I haven't ignored it. Selective breeding is genetic modification.

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#40    DieChecker

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Posted 28 February 2013 - 05:45 AM

Well, the simple fact is that some 80% to 90% of Canola, Papaya, Corn, Cotton, Soybeans, Sugar Beets and probably Wheat and Potatos are GMO plants in the US today. It is really going to be hard for the great masses of US consumers to avoid them. So, I'm still waiting for that Gigantic Leap in Death, Illness, Mental Damage, or other ill affects that the Doom sayers are predicting. It is true that it is impossible to predict what will happen long term, but it seems just as likely, or more so, that nothing will actually happen. Not every insecticide is DDT. Not every fertilizer is going to damage human chromosomes.

I do agree more testing needs to be done by impartial organizations, but this Doomsaying is just political propoganda. (Even if it is true!)

Edited by DieChecker, 28 February 2013 - 05:45 AM.

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#41    Orcseeker

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Posted 28 February 2013 - 05:52 AM

View PostMichaelW, on 26 February 2013 - 03:00 AM, said:



However, the science is not.

Regardless, the way Monsanto do business isn't ethically or morally right at all.


#42    AsteroidX

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Posted 28 February 2013 - 05:52 AM

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I haven't ignored it. Selective breeding is genetic modification.

So far from reality you are. Im going to guess you never grown a plant or raised an animal before.


#43    Sir Wearer of Hats

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Posted 28 February 2013 - 05:53 AM

View PostMichaelW, on 28 February 2013 - 05:24 AM, said:

I'm saying that relevant authorities such as the WHO have ruled GM foods and such to be safe.
WHO: And our ruling is ... *gets handed a hundred million dollars* it's perfectly safe.

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#44    Gummug

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Posted 28 February 2013 - 05:57 AM

View PostDieChecker, on 28 February 2013 - 05:45 AM, said:

Well, the simple fact is that some 80% to 90% of Canola, Papaya, Corn, Cotton, Soybeans, Sugar Beets and probably Wheat and Potatos are GMO plants in the US today. It is really going to be hard for the great masses of US consumers to avoid them. So, I'm still waiting for that Gigantic Leap in Death, Illness, Mental Damage, or other ill affects that the Doom sayers are predicting. It is true that it is impossible to predict what will happen long term, but it seems just as likely, or more so, that nothing will actually happen. Not every insecticide is DDT. Not every fertilizer is going to damage human chromosomes.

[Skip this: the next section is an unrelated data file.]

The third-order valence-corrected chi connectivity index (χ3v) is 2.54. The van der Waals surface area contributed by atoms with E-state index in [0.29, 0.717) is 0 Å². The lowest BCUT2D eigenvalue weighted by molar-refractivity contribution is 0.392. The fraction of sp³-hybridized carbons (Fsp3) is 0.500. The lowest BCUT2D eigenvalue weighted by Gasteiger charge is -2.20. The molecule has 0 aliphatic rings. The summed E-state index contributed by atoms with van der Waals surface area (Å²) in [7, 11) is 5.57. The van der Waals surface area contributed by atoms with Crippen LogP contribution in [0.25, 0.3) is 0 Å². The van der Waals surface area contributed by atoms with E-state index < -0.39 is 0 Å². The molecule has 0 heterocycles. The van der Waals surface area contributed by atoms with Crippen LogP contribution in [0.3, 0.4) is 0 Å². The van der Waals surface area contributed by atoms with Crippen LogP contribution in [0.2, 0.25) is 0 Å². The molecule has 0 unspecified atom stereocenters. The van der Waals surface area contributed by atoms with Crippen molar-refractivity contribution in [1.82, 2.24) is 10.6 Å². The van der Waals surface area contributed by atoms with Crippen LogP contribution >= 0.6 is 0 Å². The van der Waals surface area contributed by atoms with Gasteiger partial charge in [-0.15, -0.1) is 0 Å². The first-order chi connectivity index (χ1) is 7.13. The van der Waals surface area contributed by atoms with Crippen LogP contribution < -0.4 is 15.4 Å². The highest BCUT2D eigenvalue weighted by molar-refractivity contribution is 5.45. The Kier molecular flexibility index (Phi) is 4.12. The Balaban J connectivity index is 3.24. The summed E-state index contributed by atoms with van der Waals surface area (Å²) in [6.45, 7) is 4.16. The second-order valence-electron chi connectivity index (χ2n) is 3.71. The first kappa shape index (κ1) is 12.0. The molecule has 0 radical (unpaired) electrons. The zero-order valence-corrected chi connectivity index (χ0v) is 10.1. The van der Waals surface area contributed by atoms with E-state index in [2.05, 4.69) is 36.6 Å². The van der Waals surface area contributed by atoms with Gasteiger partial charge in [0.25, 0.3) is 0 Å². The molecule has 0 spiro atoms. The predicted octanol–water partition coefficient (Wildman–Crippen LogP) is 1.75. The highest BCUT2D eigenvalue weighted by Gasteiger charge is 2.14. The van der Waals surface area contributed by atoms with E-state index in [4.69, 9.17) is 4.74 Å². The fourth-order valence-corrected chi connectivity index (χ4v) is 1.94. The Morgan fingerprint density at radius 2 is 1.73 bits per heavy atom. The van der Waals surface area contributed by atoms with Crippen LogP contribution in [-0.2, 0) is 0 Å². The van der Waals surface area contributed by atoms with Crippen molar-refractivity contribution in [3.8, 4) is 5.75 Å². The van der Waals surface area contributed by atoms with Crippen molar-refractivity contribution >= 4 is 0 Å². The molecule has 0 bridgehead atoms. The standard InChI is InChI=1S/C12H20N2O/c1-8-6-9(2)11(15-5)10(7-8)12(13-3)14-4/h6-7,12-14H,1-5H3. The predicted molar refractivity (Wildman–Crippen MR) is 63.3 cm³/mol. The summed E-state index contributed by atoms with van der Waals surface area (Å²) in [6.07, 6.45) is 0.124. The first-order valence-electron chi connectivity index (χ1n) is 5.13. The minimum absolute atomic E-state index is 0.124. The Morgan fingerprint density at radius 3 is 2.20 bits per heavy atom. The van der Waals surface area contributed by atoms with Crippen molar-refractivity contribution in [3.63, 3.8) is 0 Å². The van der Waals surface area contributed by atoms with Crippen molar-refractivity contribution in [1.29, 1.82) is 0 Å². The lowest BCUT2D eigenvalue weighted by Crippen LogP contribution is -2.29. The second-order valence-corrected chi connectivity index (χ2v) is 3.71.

I do agree more testing needs to be done by impartial organizations, but this Doomsaying is just political propoganda. (Even if it is true!)
It just seems to me a bit hypocritical that for any food product (unless it's a simple fruit or vegetable or meat), you have to list the ingredients, but you don't have to state whether it's GMO or not.    :(

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#45    Br Cornelius

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Posted 28 February 2013 - 07:50 AM

View PostDieChecker, on 28 February 2013 - 05:45 AM, said:

Well, the simple fact is that some 80% to 90% of Canola, Papaya, Corn, Cotton, Soybeans, Sugar Beets and probably Wheat and Potatos are GMO plants in the US today. It is really going to be hard for the great masses of US consumers to avoid them. So, I'm still waiting for that Gigantic Leap in Death, Illness, Mental Damage, or other ill affects that the Doom sayers are predicting. It is true that it is impossible to predict what will happen long term, but it seems just as likely, or more so, that nothing will actually happen. Not every insecticide is DDT. Not every fertilizer is going to damage human chromosomes.

I do agree more testing needs to be done by impartial organizations, but this Doomsaying is just political propoganda. (Even if it is true!)
But there is a growing body of evidence of harm. The real problem though is that the food safety organizations have been corrupted by a revolving door approach with companies like Monsanto. In such a situation we are unlikely to see the relevant research financed or published. Monsanto has received special favours status in America since Bush senior and the US government has used its political muscle to punish any country which rejects Monsanto GMO products ever since (wikileaks has the smoking gun).

America has some of the worst food related health indicators in the world so I am not entirely certain that the damage isn't already rearing its ugly head.

That is not a situation which is likely to develop a body of impartial research. All of this for a product that doesn't increase crop yields.

Br Cornelius

Edited by Br Cornelius, 28 February 2013 - 07:52 AM.